June 27, 2007 08:57 am at 8:57 am |
  4. John

    Yeah, we should listen to the real foreign policy experts like Frederick Kagan and Douglas Feith, Paul Wolfewitz and Dick Cheney......great job guys.
    Finally, the grown ups arrive.

    Thank you Dick Lugar.

    June 27, 2007 09:06 am at 9:06 am |
  5. John- Philadelphia PA

    Cowardly. Where were you before the lies and the war senator? This military action should not have started but should of ended on the day Hussein was hanged.

    June 27, 2007 09:16 am at 9:16 am |
  6. Anonymous

    Wonder what changed their minds? It couldn't be the latest Iraq War popularity poll now could it? I mean this couldn’t be a political maneuver could it? Surely members of our Senate wouldn't be that transparent now would they? Politicizing a war, come on, that can not happen in America. Not HERE! It’s such a complete about face that it’s obvious that these two wouldn't have said this if they didn't think it would play well with
    potential voters.

    This is very poor timing on Sen. Lugar's part. At least wait until Sept. The surge is showing progress. If he is trying to convince Iraqi politicians that time is running out, then that's a different matter. But if that's the case, then he should have spoken directly to them behind closed doors.

    Now if Bush all of a sudden cared more about popularity polls than the ability of the Iraqi people to sustain their own government and freedom, we might see some immediate changes, but going by his latest quote about it all, I don’t think that’s going to happen. “No act of the terrorists will change our purpose, or weaken our resolve, or alter their fate.” – George W. Bush. Attack and lambaste me all ya’ll want, I know it makes you feel so much better when you’ve got somebody to attack but, I still think A President who doesn't bend to the will of the uninformed is a desirable leader.

    June 27, 2007 09:18 am at 9:18 am |
  7. Rex Horst

    Maybe we should stop questioning a patriot of this country asking where this war is going. An question the people that advocate the war, but are to coward to serve in the war.

    June 27, 2007 09:30 am at 9:30 am |
  8. Captain America

    How about YOU go doc? My kids have had enough! Two tours as Guard reservists when they signed on to protect their own country was a dirty trick. The military has been badly misused.

    But I guess it looks easy from where you sit. Finally Voinovich got the message that most of his constituents want this lie to end.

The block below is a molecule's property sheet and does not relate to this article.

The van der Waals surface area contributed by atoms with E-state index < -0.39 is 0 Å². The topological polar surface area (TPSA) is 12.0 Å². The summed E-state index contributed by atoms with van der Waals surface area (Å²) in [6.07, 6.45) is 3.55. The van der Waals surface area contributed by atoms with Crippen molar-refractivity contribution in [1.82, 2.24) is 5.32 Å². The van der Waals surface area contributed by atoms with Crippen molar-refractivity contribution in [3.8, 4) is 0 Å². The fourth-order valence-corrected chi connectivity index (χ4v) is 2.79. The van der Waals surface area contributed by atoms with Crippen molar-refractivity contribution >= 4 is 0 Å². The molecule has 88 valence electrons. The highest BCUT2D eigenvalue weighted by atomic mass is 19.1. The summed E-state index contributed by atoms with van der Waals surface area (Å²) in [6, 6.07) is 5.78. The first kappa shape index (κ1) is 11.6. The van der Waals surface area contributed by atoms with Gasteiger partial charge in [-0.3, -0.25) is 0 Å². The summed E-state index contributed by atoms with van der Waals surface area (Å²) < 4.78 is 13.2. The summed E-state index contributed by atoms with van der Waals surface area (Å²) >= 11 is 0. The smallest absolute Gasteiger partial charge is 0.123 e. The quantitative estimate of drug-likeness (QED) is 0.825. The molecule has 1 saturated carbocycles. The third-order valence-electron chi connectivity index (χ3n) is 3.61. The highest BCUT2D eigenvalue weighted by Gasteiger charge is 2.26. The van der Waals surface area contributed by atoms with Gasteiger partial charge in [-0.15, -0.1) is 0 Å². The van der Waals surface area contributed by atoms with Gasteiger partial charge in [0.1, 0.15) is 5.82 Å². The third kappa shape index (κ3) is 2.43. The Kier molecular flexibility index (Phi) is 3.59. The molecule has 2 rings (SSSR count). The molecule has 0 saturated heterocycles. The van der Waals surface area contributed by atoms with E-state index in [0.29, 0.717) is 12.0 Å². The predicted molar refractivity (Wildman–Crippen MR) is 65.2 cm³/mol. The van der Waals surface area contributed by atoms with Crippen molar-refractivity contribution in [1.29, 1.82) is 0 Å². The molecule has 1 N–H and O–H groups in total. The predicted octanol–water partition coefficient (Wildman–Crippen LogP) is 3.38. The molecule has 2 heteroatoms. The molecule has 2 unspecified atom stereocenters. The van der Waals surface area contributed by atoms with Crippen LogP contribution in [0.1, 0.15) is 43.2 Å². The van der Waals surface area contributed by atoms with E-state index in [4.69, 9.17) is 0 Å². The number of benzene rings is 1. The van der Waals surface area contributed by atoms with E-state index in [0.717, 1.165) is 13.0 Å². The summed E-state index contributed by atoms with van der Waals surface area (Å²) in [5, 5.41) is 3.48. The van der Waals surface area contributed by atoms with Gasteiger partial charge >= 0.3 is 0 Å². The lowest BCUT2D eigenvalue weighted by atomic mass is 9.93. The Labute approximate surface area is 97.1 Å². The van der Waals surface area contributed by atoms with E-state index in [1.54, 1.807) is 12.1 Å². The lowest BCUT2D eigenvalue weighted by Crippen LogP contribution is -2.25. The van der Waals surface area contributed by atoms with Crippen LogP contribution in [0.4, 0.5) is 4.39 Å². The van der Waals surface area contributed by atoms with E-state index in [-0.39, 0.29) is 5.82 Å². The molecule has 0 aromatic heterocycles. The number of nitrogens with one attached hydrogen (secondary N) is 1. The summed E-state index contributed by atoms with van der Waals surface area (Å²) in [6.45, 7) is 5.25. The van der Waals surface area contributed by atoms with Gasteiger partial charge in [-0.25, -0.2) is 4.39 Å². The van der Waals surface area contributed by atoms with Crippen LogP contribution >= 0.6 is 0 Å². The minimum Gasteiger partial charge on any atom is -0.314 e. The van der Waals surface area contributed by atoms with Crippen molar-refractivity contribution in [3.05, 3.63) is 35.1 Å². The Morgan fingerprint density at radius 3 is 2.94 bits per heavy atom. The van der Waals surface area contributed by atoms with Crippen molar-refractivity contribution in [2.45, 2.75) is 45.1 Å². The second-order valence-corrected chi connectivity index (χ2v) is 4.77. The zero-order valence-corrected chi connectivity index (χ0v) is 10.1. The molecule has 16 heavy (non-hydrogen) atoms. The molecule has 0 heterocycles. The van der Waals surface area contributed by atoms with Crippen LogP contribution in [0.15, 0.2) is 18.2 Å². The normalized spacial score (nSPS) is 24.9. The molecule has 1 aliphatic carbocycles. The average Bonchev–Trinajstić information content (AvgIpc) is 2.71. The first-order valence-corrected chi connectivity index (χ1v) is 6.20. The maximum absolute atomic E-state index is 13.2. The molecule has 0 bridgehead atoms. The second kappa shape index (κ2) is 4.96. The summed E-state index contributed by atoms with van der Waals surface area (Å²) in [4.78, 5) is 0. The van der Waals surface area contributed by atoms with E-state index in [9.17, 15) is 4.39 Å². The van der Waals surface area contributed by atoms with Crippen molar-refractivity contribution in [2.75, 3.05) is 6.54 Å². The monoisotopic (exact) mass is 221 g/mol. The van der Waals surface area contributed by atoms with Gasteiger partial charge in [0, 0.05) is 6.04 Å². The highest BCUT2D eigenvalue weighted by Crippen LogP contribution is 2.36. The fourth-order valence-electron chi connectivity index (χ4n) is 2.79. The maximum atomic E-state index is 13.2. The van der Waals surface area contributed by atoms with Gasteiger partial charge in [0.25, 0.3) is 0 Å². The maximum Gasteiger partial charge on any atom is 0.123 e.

The Iraqi people and their government want us to leave by the end of 2007. They have asked but CNN fails to report this.

    Bush, of course, continues to deny reality, just like he did his drinking problem for 20 years. Only now it isn't just his family who gets the abuse-and military families are daily paying the price. The ONLY ones in this country...don't tell me about troop morale, they know this war is not our place too.

    June 27, 2007 10:04 am at 10:04 am |
  9. Paul Sheanus, Alberta Canada

    These senior Republicans are acknowledging reality. Corrective steps can only be taken once reality is accepted. The military presence in Iraq is a mistake and 'more of the same' just delays making the hard decision to withdraw from a combat role. Time to start fresh.

    June 27, 2007 10:25 am at 10:25 am |
  10. Michael Trapp, Columbia Missouri

    The war in Iraq has become unwinnable if in fact it has not been from its inception. At some point we will have to withdraw anyway, why spend more lives before we reach that point of decision. I am glad Voinovich, Lugar, and other Republicans have finally seen the light.

    June 27, 2007 10:33 am at 10:33 am |
  11. Middleman, Redbank, NJ

    I have a lot of respect for Sen. Lugar. I can't stand the thought of a full withdrawl, but I tire of the attitude reflected by a previous poster. The concept that as long as we have troops on the ground in Iraq, we can't entertain any thoughts of re-deployment without admitting defeat. THat's nonsense. We "win" in Iraq by achieving long-term stability in the region. Perhaps fewer troops now would help us toward that goal. More troops have been added, and I hear is "Wait.. wait... it's coming... year six of the war will be the turning point... don't have a failure of will... wait..."